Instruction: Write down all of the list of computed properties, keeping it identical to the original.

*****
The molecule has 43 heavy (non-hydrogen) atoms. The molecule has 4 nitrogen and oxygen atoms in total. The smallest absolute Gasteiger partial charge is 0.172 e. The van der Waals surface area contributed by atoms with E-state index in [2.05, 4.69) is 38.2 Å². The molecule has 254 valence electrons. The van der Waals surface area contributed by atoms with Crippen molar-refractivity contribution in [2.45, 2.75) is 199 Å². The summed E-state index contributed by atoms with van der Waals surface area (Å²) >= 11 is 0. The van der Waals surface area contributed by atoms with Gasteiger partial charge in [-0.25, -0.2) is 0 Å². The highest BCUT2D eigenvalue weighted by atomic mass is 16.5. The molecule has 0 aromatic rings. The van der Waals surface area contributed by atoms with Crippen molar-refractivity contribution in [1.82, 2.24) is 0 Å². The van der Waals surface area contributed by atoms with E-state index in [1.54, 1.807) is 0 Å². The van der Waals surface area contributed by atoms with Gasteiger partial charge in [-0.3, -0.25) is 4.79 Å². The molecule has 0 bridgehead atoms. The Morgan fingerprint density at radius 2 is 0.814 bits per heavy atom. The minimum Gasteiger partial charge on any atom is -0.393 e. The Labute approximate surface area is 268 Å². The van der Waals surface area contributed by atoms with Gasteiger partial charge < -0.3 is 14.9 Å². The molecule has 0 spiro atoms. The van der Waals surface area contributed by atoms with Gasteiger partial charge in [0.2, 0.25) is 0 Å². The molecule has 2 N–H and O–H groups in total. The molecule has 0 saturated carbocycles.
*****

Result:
The molecule has 43 heavy (non-hydrogen) atoms. The molecule has 4 nitrogen and oxygen atoms in total. The smallest absolute Gasteiger partial charge is 0.172 e. The van der Waals surface area contributed by atoms with E-state index in [2.05, 4.69) is 38.2 Å². The molecule has 254 valence electrons. The van der Waals surface area contributed by atoms with Crippen molar-refractivity contribution in [2.45, 2.75) is 199 Å². The summed E-state index contributed by atoms with van der Waals surface area (Å²) >= 11 is 0. The van der Waals surface area contributed by atoms with Gasteiger partial charge in [-0.25, -0.2) is 0 Å². The highest BCUT2D eigenvalue weighted by atomic mass is 16.5. The molecule has 0 aromatic rings. The van der Waals surface area contributed by atoms with Crippen molar-refractivity contribution in [1.82, 2.24) is 0 Å². The van der Waals surface area contributed by atoms with E-state index in [1.54, 1.807) is 0 Å². The van der Waals surface area contributed by atoms with Gasteiger partial charge in [-0.3, -0.25) is 4.79 Å². The molecule has 0 bridgehead atoms. The Morgan fingerprint density at radius 2 is 0.814 bits per heavy atom. The minimum Gasteiger partial charge on any atom is -0.393 e. The Labute approximate surface area is 268 Å². The van der Waals surface area contributed by atoms with Gasteiger partial charge < -0.3 is 14.9 Å². The molecule has 0 spiro atoms. The van der Waals surface area contributed by atoms with Gasteiger partial charge in [0.2, 0.25) is 0 Å². The molecule has 2 N–H and O–H groups in total. The molecule has 0 saturated carbocycles.